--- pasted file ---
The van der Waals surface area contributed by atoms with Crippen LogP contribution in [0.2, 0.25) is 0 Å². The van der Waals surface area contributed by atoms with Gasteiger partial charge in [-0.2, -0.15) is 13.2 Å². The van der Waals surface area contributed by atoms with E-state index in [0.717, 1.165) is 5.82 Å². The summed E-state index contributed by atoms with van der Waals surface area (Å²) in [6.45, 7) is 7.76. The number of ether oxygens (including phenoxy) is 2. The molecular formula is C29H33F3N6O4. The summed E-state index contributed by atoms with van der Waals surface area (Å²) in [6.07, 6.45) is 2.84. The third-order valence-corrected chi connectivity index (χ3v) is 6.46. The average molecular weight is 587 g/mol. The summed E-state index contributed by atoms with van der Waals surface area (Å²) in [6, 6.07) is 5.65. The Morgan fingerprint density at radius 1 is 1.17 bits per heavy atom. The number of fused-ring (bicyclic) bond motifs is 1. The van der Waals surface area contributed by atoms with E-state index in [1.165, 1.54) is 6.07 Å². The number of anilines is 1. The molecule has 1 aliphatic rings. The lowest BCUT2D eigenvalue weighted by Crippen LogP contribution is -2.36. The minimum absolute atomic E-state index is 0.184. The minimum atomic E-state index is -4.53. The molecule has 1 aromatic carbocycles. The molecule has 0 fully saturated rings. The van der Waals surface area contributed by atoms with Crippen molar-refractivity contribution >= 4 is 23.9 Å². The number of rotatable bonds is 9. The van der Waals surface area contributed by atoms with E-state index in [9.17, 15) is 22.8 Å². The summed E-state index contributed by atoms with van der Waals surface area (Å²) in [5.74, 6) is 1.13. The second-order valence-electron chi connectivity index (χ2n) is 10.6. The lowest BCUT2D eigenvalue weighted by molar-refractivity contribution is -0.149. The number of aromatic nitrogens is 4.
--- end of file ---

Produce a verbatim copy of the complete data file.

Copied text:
The van der Waals surface area contributed by atoms with Crippen LogP contribution in [0.2, 0.25) is 0 Å². The van der Waals surface area contributed by atoms with Gasteiger partial charge in [-0.2, -0.15) is 13.2 Å². The van der Waals surface area contributed by atoms with E-state index in [0.717, 1.165) is 5.82 Å². The summed E-state index contributed by atoms with van der Waals surface area (Å²) in [6.45, 7) is 7.76. The number of ether oxygens (including phenoxy) is 2. The molecular formula is C29H33F3N6O4. The summed E-state index contributed by atoms with van der Waals surface area (Å²) in [6.07, 6.45) is 2.84. The third-order valence-corrected chi connectivity index (χ3v) is 6.46. The average molecular weight is 587 g/mol. The summed E-state index contributed by atoms with van der Waals surface area (Å²) in [6, 6.07) is 5.65. The Morgan fingerprint density at radius 1 is 1.17 bits per heavy atom. The number of fused-ring (bicyclic) bond motifs is 1. The van der Waals surface area contributed by atoms with E-state index in [1.165, 1.54) is 6.07 Å². The number of anilines is 1. The molecule has 1 aliphatic rings. The lowest BCUT2D eigenvalue weighted by Crippen LogP contribution is -2.36. The minimum absolute atomic E-state index is 0.184. The minimum atomic E-state index is -4.53. The molecule has 1 aromatic carbocycles. The molecule has 0 fully saturated rings. The van der Waals surface area contributed by atoms with Crippen molar-refractivity contribution >= 4 is 23.9 Å². The number of rotatable bonds is 9. The van der Waals surface area contributed by atoms with E-state index in [9.17, 15) is 22.8 Å². The summed E-state index contributed by atoms with van der Waals surface area (Å²) in [5.74, 6) is 1.13. The second-order valence-electron chi connectivity index (χ2n) is 10.6. The lowest BCUT2D eigenvalue weighted by molar-refractivity contribution is -0.149. The number of aromatic nitrogens is 4.